Rates as of 05:00 GMT
A stronger dollar and a stronger US stock market. With US growth prospects improving, the widening growth differential between the US and other economies is leading to a supportive environment for both the dollar and US stocks. The stock market has continued to rally despite a steady rise in the market’s pricing of the peak fed funds rate, back to the 3.65% level that prevailed before last week’s surprisingly weak US consumer price index (CPI).
On Friday, the 1yr ahead inflation expectations in the U of M survey fell but the 5yr-10yr inflation estimate rose. This caused an increase in the probability of a larger rate hike in September, as market participants remember that Fed policymakers cited the rise in this figure back in June a key factor that led to them hiking by 75 bps rather than 50 bps as planned at that meeting.
There were also a number of hawkish comments from Richmond Fed President Barkin (non-voter). He said the Fed is trying to bring inflation down on a “sustained basis” and wants to “get to our target for a number of months.” However, until there is a “period of sustained inflation under control,” Barkin said, “I think we are going to just have to continue to move rates into restrictive territory.” He said he’s undecided on what to do in September and will watch the August employment and CPI reports to decide. It appears that the market has adopted a similar stance, with investors also undecided between 50 bps and 75 bps in September, whereas a week ago they strongly favored a 75 bps hike.
The rise in inflation expectations and hawkish talk from Mr. Barkin helped to support the dollar.
It’s worth noting that most of the rally in the US stock market took place after the U of M survey was released and Mr. Barkin had made his comments, meaning that equity investors are no longer that spooked by the idea of higher interest rates. Perhaps they’re assuming that rates may go up for longer but at a slower pace, which would give the economy time to adjust.
I have to admit I’m somewhat stumped by today’s FX market moves. Why USD, CHF, and JPY, the three safe-haven currencies, are the best performers when the S&P 500 was up 1.7% on the day for the fourth consecutive weekly gain (now up 16.7% from its June 16th low)…I can explain USD but not the other two. EUR/CHF slipped below 0.97, a line that had provided some support.
NZD ended last week on a high note – it was the best-performing G10 currency last week – but has come down sharply this morning after some key Chinese data missed expectations (see table above). It’s surprising to me that this would affect NZD more than AUD, because Australia is more exposed to the Chinese economy than New Zealand is and its exports – industrial materials – are more sensitive to economic conditions than New Zealand’s exports, which are mostly food. People don’t have to build a new house but they do have to eat.
In Britain, an Opinium Research poll of 450 Conservative Party voters put Liz Truss in the lead, 61% to Rish Sunak’s 39%. You can argue that polls aren’t accurate but it’s hard to imagine that a poll can be 22 points out of line (although there were a substantial number of people who were still undecided – the poll only covered those who’ve made up their minds).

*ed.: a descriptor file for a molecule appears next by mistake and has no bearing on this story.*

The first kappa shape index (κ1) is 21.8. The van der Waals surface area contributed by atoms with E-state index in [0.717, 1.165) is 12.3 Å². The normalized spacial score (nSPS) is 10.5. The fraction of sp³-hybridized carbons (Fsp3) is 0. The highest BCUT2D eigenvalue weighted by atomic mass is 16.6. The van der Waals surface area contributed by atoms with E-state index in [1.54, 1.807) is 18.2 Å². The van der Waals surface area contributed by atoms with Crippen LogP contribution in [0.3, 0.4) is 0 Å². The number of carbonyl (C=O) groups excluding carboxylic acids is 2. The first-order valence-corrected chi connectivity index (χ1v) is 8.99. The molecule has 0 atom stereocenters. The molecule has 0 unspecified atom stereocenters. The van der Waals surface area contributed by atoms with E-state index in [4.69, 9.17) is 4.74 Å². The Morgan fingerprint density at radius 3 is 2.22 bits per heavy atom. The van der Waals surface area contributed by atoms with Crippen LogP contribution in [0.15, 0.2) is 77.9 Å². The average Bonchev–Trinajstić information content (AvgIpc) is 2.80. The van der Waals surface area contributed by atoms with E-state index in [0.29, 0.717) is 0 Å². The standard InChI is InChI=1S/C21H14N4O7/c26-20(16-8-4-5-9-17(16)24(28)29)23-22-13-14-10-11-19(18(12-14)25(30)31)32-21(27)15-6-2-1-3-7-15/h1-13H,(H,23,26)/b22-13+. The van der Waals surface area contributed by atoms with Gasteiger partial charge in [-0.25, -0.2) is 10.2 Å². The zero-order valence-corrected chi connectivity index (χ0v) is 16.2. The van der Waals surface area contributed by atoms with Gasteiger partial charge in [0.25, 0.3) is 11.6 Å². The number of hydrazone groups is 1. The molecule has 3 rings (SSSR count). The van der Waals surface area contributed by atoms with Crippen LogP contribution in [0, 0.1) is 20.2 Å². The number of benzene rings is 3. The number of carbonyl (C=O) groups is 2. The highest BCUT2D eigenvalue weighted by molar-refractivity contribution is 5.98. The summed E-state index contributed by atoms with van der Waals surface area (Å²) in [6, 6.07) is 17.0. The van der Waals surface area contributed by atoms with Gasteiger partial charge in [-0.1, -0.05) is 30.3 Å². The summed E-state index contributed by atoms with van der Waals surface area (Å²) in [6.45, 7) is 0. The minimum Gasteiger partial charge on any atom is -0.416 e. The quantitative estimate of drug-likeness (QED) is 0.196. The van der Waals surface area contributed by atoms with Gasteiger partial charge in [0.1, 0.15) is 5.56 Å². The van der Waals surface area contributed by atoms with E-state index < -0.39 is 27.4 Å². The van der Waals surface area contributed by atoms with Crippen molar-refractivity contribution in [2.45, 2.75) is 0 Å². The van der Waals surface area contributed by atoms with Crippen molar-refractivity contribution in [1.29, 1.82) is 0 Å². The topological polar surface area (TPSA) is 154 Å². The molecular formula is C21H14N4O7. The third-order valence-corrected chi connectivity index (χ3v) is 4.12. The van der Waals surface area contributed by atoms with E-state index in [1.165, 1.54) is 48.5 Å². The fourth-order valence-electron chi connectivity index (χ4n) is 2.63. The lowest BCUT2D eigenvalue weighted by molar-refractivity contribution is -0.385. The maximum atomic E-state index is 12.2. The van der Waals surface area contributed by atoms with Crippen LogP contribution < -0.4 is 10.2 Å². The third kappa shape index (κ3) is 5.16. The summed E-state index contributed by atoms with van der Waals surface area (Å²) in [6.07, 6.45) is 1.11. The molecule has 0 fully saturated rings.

What’s really amazing to me is that the pollster said they had observed “Johnson nostalgia” among party members: 63% said they’d prefer Johnson remain in charge rather than Truss take over and 68% preferring Johnson over Sunak.
I’ve listened to some of Truss’ speeches and I have to say, I was not particularly impressed. She’s not a particularly great orator. You can watch her famous “Cheese Speech”.
Commitments of Traders (CoT) report
Speculators decreased their long USD holdings in the latest week as investors revised down their expectations for Fed tightening. The move was prescient. The data is as of last Tuesday and on Wednesday the US consumer price index (CPI) came out weaker than expected, which shook the market.
The change was mostly split between JPY and GBP, where in both cases speculators sharply reduced their short positions. They also trimmed their short CHF and EUR positions. Bucking the trend were tiny increases in short MXN and AUD.
Hedge funds sharply increased their long GBP positions. Odd! I can’t see what they find attractive about the currency, especially three business days after the Bank of England forecast a five-quarter recession. But perhaps it was the Bank’s determination to raise rates nonetheless that attracted them.
They also trimmed their JPY and EUR shorts.
But with the country’s trade deficit blowing out, I doubt whether this strength can last.
Retail traders trimmed their long EUR and CAD positions but added to their short JPY and GBP positions.
Precious metals pulled back from the brink. Gold longs rose as did silver, which just two weeks ago was a net short.
More on TFG (The Former Guy)
What’s happening in the US is astonishing. Finally, events are catching up with He Who Must Not Be Named.
Now that it’s been discovered that Trump was hiding nuclear secrets in his basement, the question arises, why? Why did someone with around $400mn in bank loans coming due in the not-too-distant future have the highest-level US secrets in his possession and refuse to give them back?
In case you’re wondering, here’s what they’re saying on Russian TV: “Obviously if there were any important documents, they’ve been studying them in Moscow for a while.”
And did this explain as well why his son-in-law was able to raise $2bn from Saudi Arabia for his private equity fund even though the panel that performs due diligence for the Saudi fund concluded that the firm’s operations were “unsatisfactory in all aspects”?